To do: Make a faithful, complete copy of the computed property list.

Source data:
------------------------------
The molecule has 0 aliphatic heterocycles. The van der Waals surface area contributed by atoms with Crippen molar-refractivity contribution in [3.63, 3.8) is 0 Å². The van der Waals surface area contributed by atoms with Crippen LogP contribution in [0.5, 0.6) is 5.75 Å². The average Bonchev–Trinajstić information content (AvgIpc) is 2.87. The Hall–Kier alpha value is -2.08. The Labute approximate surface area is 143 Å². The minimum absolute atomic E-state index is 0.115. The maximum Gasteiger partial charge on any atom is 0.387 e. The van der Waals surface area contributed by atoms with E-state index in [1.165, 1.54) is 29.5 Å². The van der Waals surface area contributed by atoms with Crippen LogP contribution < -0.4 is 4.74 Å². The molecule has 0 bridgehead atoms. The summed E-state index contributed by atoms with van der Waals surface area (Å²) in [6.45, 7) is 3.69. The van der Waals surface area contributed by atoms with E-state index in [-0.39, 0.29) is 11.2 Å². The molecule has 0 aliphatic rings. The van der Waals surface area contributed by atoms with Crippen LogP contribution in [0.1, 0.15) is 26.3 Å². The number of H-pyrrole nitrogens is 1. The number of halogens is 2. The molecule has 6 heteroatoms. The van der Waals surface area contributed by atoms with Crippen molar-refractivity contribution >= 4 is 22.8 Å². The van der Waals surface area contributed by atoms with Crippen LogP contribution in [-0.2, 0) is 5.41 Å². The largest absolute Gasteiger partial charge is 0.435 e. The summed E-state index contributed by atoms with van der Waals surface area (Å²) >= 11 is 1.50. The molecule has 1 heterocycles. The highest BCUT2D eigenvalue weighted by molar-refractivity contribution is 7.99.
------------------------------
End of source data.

The molecule has 0 aliphatic heterocycles. The van der Waals surface area contributed by atoms with Crippen molar-refractivity contribution in [3.63, 3.8) is 0 Å². The van der Waals surface area contributed by atoms with Crippen LogP contribution in [0.5, 0.6) is 5.75 Å². The average Bonchev–Trinajstić information content (AvgIpc) is 2.87. The Hall–Kier alpha value is -2.08. The Labute approximate surface area is 143 Å². The minimum absolute atomic E-state index is 0.115. The maximum Gasteiger partial charge on any atom is 0.387 e. The van der Waals surface area contributed by atoms with E-state index in [1.165, 1.54) is 29.5 Å². The van der Waals surface area contributed by atoms with Crippen LogP contribution < -0.4 is 4.74 Å². The molecule has 0 bridgehead atoms. The summed E-state index contributed by atoms with van der Waals surface area (Å²) in [6.45, 7) is 3.69. The van der Waals surface area contributed by atoms with E-state index in [-0.39, 0.29) is 11.2 Å². The molecule has 0 aliphatic rings. The van der Waals surface area contributed by atoms with Crippen LogP contribution in [0.1, 0.15) is 26.3 Å². The number of H-pyrrole nitrogens is 1. The number of halogens is 2. The molecule has 6 heteroatoms. The van der Waals surface area contributed by atoms with Crippen molar-refractivity contribution >= 4 is 22.8 Å². The van der Waals surface area contributed by atoms with Crippen LogP contribution in [-0.2, 0) is 5.41 Å². The largest absolute Gasteiger partial charge is 0.435 e. The summed E-state index contributed by atoms with van der Waals surface area (Å²) >= 11 is 1.50. The molecule has 1 heterocycles. The highest BCUT2D eigenvalue weighted by molar-refractivity contribution is 7.99.